One of the great joys of being a queer lit lover in this day and age is that there will always — always — be more queer releases in any given year than you could possibly read. There’s so much queer YA coming out all the time, in every possible genre, from sci-fi and fantasy to historical fiction and thrillers. This abundance is wonderful. It also means it’s easy to miss fantastic books. Who can keep up?
Don’t worry: I’m here to help! These are just a few of the fantastic queer YA novels that have come out this year and flown under the radar. I had to winnow this list down significantly because, to be honest, there is far more queer YA deserving of more attention than I could fit. So I’ve focused on books with fewer than 500 Goodreads reviews, though I’d also point you to some absolute gems with a few thousand ratings, including Always the Almost by Edward Underhill and Going Bicoastal by Dahlia Adler.
These eight books run the gamut from historical fantasy to contemporary romance. There’s a fun gay slasher novel, a summer romance about a disabled teen, an exploration of how public schools too often fail students of color, a family drama, and a whole lot more.
All the Yellow Suns by Malavika Kannan
Maya is a 16-year-old Indian American girl living in a Florida suburb. She definitely has a lot of strong opinions, but she also knows the very real consequences of speaking out in such a conservative town. When a white classmate invites her to join a secret activist society, Maya’s world opens up in some ways — and gets a whole lot more complicated in others. This is a thought-provoking coming-of-age novel about student activism, immigrant communities, and finding your own path.
Forever is Now by Mariama J. Lockington
In this poignant novel-in-verse, a Black teen learns how to care of herself while also caring for her community at large. After Sadie and her girlfriend witness an act of police brutality, her sense of safety evaporates. She longs to participate in the protests taking place all around her, but she can’t leave her house. Slowly, over the course of a summer, alongside her best friend, a new crush, and a community of online activists, Sadie finds her way back to joy and healing.
Your Lonely Nights are Over by Adam Sass
If you love slasher movies and YA horror, this is your book. Gay besties Dearie and Cole have always meant the world to each other. But when an infamous serial killer suddenly reappears and starts killing members of their school’s Queer Club — well, it’s enough to strain even their lifelong friendship. This is a very fun, very gay, and very bloody romp that pays homage to classic slasher films.
The Secret Summer Promise by Keah Brown
This is a fun, lighthearted summer romance starring Andrea, a disabled teenager who’s in love with her best friend, and so comes up with a convoluted plan to get over her before the summer ends…because she’s convinced there’s no way Hailee could ever feel the same way. A whole lot of miscommunication ensures. There’s a lot of teen drama that feels realistic, and the way Brown tackles the ableism that Andrea faces is so thoughtful.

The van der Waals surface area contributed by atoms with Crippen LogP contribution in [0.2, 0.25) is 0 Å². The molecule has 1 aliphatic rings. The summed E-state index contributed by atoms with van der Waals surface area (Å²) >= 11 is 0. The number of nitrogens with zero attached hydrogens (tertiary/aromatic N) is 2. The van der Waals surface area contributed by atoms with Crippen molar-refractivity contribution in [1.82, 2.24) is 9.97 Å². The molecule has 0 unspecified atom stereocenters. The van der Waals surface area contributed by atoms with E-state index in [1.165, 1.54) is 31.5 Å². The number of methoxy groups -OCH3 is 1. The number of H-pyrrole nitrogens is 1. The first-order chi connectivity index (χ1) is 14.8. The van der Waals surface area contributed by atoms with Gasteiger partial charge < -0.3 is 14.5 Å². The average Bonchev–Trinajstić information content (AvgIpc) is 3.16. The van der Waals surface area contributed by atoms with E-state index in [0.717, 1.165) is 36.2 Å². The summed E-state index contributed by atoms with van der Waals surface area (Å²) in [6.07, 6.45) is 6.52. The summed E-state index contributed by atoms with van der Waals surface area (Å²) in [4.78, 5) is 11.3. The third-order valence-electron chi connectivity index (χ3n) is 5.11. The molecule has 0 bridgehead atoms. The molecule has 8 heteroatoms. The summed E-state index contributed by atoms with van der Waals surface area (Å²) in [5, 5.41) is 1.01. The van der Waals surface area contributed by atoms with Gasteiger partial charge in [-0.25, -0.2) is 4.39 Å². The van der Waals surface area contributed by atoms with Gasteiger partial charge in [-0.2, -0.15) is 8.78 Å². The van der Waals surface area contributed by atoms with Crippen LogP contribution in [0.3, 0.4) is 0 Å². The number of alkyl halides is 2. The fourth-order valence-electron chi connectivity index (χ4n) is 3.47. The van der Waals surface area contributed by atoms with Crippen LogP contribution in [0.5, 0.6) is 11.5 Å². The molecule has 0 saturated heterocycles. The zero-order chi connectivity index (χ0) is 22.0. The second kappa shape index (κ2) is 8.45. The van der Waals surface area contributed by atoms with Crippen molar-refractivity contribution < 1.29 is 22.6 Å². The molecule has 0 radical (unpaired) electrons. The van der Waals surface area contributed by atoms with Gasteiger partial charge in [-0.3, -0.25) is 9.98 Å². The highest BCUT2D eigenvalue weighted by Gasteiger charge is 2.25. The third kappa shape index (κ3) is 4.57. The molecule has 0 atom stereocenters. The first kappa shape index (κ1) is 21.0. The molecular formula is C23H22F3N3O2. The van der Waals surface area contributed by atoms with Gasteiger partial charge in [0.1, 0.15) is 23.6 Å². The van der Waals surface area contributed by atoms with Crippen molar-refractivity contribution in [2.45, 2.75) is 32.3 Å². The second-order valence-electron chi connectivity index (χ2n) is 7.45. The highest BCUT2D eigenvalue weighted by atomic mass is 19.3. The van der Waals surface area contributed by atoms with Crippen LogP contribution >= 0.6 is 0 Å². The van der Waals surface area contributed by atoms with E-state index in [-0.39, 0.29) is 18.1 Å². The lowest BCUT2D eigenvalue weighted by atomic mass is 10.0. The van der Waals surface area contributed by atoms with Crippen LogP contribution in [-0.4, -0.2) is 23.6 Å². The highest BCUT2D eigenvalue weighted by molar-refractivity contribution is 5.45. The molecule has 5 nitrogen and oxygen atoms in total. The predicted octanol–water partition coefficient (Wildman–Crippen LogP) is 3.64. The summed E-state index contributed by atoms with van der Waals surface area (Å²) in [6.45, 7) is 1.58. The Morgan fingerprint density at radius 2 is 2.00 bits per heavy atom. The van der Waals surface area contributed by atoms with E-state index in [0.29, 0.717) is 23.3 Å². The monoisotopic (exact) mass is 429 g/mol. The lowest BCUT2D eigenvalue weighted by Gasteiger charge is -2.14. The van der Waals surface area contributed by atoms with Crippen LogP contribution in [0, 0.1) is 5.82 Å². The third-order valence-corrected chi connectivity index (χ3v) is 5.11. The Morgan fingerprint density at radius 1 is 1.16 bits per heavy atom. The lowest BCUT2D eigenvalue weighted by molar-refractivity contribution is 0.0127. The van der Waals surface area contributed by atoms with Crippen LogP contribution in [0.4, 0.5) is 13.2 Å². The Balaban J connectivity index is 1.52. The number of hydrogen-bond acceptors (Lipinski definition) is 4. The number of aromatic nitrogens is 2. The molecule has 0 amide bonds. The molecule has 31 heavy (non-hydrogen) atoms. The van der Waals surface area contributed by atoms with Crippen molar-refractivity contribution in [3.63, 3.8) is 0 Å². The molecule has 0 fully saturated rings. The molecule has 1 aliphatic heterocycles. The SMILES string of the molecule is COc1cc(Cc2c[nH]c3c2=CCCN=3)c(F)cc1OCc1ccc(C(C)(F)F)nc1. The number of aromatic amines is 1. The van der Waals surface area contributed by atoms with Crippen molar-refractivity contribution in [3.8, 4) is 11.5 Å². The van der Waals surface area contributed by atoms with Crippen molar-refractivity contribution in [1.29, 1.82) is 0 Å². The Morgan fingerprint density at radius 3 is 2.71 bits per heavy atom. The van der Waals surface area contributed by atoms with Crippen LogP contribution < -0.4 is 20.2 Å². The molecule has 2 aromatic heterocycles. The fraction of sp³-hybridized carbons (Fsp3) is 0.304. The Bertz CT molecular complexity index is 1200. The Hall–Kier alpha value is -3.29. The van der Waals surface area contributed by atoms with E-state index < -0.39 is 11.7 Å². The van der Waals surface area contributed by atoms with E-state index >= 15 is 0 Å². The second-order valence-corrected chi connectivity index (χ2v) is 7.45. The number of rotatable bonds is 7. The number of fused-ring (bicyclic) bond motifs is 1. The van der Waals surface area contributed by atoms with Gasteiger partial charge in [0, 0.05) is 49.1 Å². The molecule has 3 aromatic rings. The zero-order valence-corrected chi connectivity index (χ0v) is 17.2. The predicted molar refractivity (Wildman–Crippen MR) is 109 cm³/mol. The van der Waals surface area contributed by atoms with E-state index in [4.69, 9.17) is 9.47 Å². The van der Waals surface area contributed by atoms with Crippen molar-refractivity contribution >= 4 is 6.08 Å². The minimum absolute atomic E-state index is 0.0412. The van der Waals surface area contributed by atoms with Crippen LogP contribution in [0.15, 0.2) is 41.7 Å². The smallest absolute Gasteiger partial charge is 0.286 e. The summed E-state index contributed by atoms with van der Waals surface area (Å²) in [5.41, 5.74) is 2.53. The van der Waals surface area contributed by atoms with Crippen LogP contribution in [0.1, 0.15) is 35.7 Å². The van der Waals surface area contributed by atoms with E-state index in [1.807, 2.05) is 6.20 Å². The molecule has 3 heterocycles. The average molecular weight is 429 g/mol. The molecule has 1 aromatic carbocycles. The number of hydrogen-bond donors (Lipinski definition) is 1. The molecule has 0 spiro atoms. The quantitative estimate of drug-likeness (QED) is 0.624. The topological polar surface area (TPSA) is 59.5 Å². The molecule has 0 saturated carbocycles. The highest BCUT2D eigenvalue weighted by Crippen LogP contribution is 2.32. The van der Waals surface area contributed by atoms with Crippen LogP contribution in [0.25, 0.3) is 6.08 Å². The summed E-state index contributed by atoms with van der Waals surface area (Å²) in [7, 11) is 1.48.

Into the Light by Mark Oshiro
If you’ve read any of Mark Oshiro’s books, you know they’re often heartbreaking, and this one is no exception. It’s a difficult book that deals with child abuse, religious abuse, racism, and homophobia. It’s also beautifully written, hard to put down (there’s a wild twist), and woven through with glimmers of hope. It follows Manny, who’s been living on his own in the Southwest since he was kicked out of his family. He’s not used to trusting people, but he’s been traveling with a family that seems okay for a little while. When they learn of a recently discovered body, it forces Manny to confront the truths of his past.
Only This Beautiful Moment by Abdi Nazemian
This gorgeous intergenerational novel tells the stories of three boys in the same Iranian family. It opens in 2019. Moud, a gay teen living in L.A., accompanies his dad, Saeed, to Teheran to visit with his dying grandfather. From there, the narrative jumps to Saeed’s youth in Tehran in 1978 and then to 1939 Hollywood. As the hidden stories of the men in Moud’s family unfold, he learns to see himself, his family, and the history he is a part of in new and different ways.
Salt the Water by Candice Iloh
Cerulean Gene is a nonbinary Black teen whose supportive parents have always encouraged them to dream big and express themself boldly and beautifully. The high school they attend is not so supportive — in fact, it’s downright hostile. After fighting with a teacher, Cerulean decides to drop out rather than face unjust punishment. This book is guaranteed to make you angry, as it delves into all the ways public education fails Black queer teens, but it’s also a beautiful ode to hope, Black dreaming, and queer futures.
Brooms by Jasmine Walls and Teo DuVall
This queer, witchy graphic novel is set in 1930s Mississippi. Magic is real, but it’s strictly regulated: under a set of racist laws, only some people are allowed to race brooms. Billie Mae and her friends have a broom racing team anyway. They compete in illegal races, dreaming of saving enough money to move to a state where they can race legally. This book has literally everything I love in a graphic novel: a crew of amazing queer characters, super cool world-building that sheds light on historical realities, gorgeous art, and, of course, witches. It’s basically perfect.
Looking for more fantastic queer YA from 2023? You’ll find plenty on the incredible seasonal YA lists that Book Riot’s Kelly Jensen puts together: there’s one for winter, spring, summer, and fall! If you’re hankering for more under-the-radar queer reads, check out these 2023 queer reads you might have missed and these award-winning queer books you might not have heard of.